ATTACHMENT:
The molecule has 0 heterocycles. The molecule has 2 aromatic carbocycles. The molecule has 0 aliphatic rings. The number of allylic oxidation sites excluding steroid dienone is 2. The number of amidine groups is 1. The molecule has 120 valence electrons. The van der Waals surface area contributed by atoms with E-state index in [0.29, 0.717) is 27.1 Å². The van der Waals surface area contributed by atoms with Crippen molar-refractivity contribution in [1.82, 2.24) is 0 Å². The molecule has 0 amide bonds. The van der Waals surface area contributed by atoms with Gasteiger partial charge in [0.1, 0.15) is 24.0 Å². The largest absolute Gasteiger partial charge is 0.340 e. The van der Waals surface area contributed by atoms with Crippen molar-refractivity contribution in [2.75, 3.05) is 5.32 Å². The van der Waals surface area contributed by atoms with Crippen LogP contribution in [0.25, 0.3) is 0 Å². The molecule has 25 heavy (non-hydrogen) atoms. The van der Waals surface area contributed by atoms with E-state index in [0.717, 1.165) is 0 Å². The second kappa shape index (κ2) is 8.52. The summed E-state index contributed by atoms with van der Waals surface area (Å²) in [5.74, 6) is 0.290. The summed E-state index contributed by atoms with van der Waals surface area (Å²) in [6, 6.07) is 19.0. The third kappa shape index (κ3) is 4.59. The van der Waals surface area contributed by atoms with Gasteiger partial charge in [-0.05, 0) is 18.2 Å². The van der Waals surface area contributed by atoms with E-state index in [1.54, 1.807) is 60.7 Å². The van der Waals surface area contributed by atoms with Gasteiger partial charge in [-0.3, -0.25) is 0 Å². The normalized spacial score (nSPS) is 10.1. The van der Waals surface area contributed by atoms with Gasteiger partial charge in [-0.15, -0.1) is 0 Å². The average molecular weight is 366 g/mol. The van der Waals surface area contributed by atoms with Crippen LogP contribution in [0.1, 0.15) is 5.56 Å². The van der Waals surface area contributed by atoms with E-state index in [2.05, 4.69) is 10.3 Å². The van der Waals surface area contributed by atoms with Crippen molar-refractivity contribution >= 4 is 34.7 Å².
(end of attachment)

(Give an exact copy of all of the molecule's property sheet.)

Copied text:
The molecule has 0 heterocycles. The molecule has 2 aromatic carbocycles. The molecule has 0 aliphatic rings. The number of allylic oxidation sites excluding steroid dienone is 2. The number of amidine groups is 1. The molecule has 120 valence electrons. The van der Waals surface area contributed by atoms with E-state index in [0.29, 0.717) is 27.1 Å². The van der Waals surface area contributed by atoms with Crippen molar-refractivity contribution in [1.82, 2.24) is 0 Å². The molecule has 0 amide bonds. The van der Waals surface area contributed by atoms with Gasteiger partial charge in [0.1, 0.15) is 24.0 Å². The largest absolute Gasteiger partial charge is 0.340 e. The van der Waals surface area contributed by atoms with Crippen molar-refractivity contribution in [2.75, 3.05) is 5.32 Å². The van der Waals surface area contributed by atoms with Crippen LogP contribution in [0.25, 0.3) is 0 Å². The molecule has 25 heavy (non-hydrogen) atoms. The van der Waals surface area contributed by atoms with E-state index in [0.717, 1.165) is 0 Å². The second kappa shape index (κ2) is 8.52. The summed E-state index contributed by atoms with van der Waals surface area (Å²) in [5.74, 6) is 0.290. The summed E-state index contributed by atoms with van der Waals surface area (Å²) in [6, 6.07) is 19.0. The third kappa shape index (κ3) is 4.59. The van der Waals surface area contributed by atoms with Gasteiger partial charge in [-0.05, 0) is 18.2 Å². The van der Waals surface area contributed by atoms with E-state index in [1.54, 1.807) is 60.7 Å². The van der Waals surface area contributed by atoms with Gasteiger partial charge in [-0.3, -0.25) is 0 Å². The normalized spacial score (nSPS) is 10.1. The van der Waals surface area contributed by atoms with Gasteiger partial charge in [-0.15, -0.1) is 0 Å². The average molecular weight is 366 g/mol. The van der Waals surface area contributed by atoms with Crippen LogP contribution in [0.1, 0.15) is 5.56 Å². The van der Waals surface area contributed by atoms with E-state index in [2.05, 4.69) is 10.3 Å². The van der Waals surface area contributed by atoms with Crippen molar-refractivity contribution >= 4 is 34.7 Å².